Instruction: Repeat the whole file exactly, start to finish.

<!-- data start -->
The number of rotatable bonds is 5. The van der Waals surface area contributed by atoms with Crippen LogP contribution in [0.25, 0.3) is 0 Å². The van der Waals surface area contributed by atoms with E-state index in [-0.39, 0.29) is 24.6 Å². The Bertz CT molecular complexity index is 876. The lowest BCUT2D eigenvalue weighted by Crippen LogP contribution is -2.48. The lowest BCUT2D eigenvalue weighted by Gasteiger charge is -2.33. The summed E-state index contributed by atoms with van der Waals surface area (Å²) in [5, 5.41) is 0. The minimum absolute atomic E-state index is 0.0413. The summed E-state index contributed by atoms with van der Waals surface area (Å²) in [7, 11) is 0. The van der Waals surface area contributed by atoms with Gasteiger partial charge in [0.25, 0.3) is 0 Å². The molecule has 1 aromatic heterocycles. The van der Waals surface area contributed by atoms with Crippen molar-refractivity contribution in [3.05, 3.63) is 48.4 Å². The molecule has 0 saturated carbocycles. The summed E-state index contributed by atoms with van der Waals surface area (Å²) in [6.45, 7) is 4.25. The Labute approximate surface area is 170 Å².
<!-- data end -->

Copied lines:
The number of rotatable bonds is 5. The van der Waals surface area contributed by atoms with Crippen LogP contribution in [0.25, 0.3) is 0 Å². The van der Waals surface area contributed by atoms with E-state index in [-0.39, 0.29) is 24.6 Å². The Bertz CT molecular complexity index is 876. The lowest BCUT2D eigenvalue weighted by Crippen LogP contribution is -2.48. The lowest BCUT2D eigenvalue weighted by Gasteiger charge is -2.33. The summed E-state index contributed by atoms with van der Waals surface area (Å²) in [5, 5.41) is 0. The minimum absolute atomic E-state index is 0.0413. The summed E-state index contributed by atoms with van der Waals surface area (Å²) in [7, 11) is 0. The van der Waals surface area contributed by atoms with Gasteiger partial charge in [0.25, 0.3) is 0 Å². The molecule has 1 aromatic heterocycles. The van der Waals surface area contributed by atoms with Crippen molar-refractivity contribution in [3.05, 3.63) is 48.4 Å². The molecule has 0 saturated carbocycles. The summed E-state index contributed by atoms with van der Waals surface area (Å²) in [6.45, 7) is 4.25. The Labute approximate surface area is 170 Å².